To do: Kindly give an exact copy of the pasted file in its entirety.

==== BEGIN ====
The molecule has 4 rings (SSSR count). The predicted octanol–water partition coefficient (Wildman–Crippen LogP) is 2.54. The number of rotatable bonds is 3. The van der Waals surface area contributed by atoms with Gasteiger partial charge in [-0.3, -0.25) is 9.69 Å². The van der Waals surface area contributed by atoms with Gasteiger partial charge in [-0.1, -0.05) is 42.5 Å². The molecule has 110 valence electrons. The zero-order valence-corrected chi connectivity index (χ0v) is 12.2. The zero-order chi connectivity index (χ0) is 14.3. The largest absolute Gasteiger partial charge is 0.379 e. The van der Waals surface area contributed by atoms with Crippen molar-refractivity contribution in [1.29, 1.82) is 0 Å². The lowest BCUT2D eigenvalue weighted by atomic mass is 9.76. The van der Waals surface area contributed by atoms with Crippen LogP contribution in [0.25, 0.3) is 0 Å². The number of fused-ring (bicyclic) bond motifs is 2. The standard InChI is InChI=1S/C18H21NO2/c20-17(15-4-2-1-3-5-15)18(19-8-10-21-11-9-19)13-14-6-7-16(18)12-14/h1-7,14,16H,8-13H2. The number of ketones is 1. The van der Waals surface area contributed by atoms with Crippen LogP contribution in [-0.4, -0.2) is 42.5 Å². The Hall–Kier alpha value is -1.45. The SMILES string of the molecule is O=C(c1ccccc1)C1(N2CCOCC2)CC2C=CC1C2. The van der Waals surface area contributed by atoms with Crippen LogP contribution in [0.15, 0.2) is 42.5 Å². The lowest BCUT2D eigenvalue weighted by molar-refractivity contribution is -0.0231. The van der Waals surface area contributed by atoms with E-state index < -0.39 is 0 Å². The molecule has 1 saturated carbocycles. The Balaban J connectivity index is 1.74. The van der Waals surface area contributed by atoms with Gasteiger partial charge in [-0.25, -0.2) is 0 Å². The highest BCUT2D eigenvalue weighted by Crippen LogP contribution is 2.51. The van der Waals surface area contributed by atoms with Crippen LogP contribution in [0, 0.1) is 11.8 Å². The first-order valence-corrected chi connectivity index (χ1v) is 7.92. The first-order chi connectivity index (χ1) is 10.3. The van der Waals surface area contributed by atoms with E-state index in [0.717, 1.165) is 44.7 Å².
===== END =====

The molecule has 4 rings (SSSR count). The predicted octanol–water partition coefficient (Wildman–Crippen LogP) is 2.54. The number of rotatable bonds is 3. The van der Waals surface area contributed by atoms with Gasteiger partial charge in [-0.3, -0.25) is 9.69 Å². The van der Waals surface area contributed by atoms with Gasteiger partial charge in [-0.1, -0.05) is 42.5 Å². The molecule has 110 valence electrons. The zero-order valence-corrected chi connectivity index (χ0v) is 12.2. The zero-order chi connectivity index (χ0) is 14.3. The largest absolute Gasteiger partial charge is 0.379 e. The van der Waals surface area contributed by atoms with Crippen molar-refractivity contribution in [1.29, 1.82) is 0 Å². The lowest BCUT2D eigenvalue weighted by atomic mass is 9.76. The van der Waals surface area contributed by atoms with Crippen LogP contribution in [0.25, 0.3) is 0 Å². The number of fused-ring (bicyclic) bond motifs is 2. The standard InChI is InChI=1S/C18H21NO2/c20-17(15-4-2-1-3-5-15)18(19-8-10-21-11-9-19)13-14-6-7-16(18)12-14/h1-7,14,16H,8-13H2. The number of ketones is 1. The van der Waals surface area contributed by atoms with Crippen LogP contribution in [-0.4, -0.2) is 42.5 Å². The Hall–Kier alpha value is -1.45. The SMILES string of the molecule is O=C(c1ccccc1)C1(N2CCOCC2)CC2C=CC1C2. The van der Waals surface area contributed by atoms with Crippen LogP contribution in [0.15, 0.2) is 42.5 Å². The lowest BCUT2D eigenvalue weighted by molar-refractivity contribution is -0.0231. The van der Waals surface area contributed by atoms with E-state index < -0.39 is 0 Å². The molecule has 1 saturated carbocycles. The Balaban J connectivity index is 1.74. The van der Waals surface area contributed by atoms with Gasteiger partial charge in [-0.25, -0.2) is 0 Å². The highest BCUT2D eigenvalue weighted by Crippen LogP contribution is 2.51. The van der Waals surface area contributed by atoms with Crippen LogP contribution in [0, 0.1) is 11.8 Å². The first-order valence-corrected chi connectivity index (χ1v) is 7.92. The first-order chi connectivity index (χ1) is 10.3. The van der Waals surface area contributed by atoms with E-state index in [0.717, 1.165) is 44.7 Å².